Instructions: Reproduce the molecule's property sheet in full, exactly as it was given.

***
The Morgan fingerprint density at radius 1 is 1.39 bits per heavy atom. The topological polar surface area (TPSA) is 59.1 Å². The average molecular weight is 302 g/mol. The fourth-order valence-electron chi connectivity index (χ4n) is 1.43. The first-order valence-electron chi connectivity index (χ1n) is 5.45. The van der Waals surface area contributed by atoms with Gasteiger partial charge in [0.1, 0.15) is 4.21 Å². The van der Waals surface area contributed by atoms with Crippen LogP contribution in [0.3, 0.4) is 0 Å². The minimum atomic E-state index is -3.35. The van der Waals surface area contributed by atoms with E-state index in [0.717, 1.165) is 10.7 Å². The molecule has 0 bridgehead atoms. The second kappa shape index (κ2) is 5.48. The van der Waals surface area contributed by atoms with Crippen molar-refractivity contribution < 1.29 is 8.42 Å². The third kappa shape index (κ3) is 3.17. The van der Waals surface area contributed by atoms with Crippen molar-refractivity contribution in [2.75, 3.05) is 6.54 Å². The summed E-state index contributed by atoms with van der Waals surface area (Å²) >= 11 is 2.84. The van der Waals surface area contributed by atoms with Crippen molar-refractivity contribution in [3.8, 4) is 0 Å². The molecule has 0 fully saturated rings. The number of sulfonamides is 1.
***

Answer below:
The Morgan fingerprint density at radius 1 is 1.39 bits per heavy atom. The topological polar surface area (TPSA) is 59.1 Å². The average molecular weight is 302 g/mol. The fourth-order valence-electron chi connectivity index (χ4n) is 1.43. The first-order valence-electron chi connectivity index (χ1n) is 5.45. The van der Waals surface area contributed by atoms with Gasteiger partial charge in [0.1, 0.15) is 4.21 Å². The van der Waals surface area contributed by atoms with Crippen LogP contribution in [0.3, 0.4) is 0 Å². The minimum atomic E-state index is -3.35. The van der Waals surface area contributed by atoms with E-state index in [0.717, 1.165) is 10.7 Å². The molecule has 0 bridgehead atoms. The second kappa shape index (κ2) is 5.48. The van der Waals surface area contributed by atoms with Crippen molar-refractivity contribution < 1.29 is 8.42 Å². The third kappa shape index (κ3) is 3.17. The van der Waals surface area contributed by atoms with Crippen molar-refractivity contribution in [2.75, 3.05) is 6.54 Å². The summed E-state index contributed by atoms with van der Waals surface area (Å²) >= 11 is 2.84. The van der Waals surface area contributed by atoms with Crippen molar-refractivity contribution in [3.8, 4) is 0 Å². The molecule has 0 fully saturated rings. The number of sulfonamides is 1.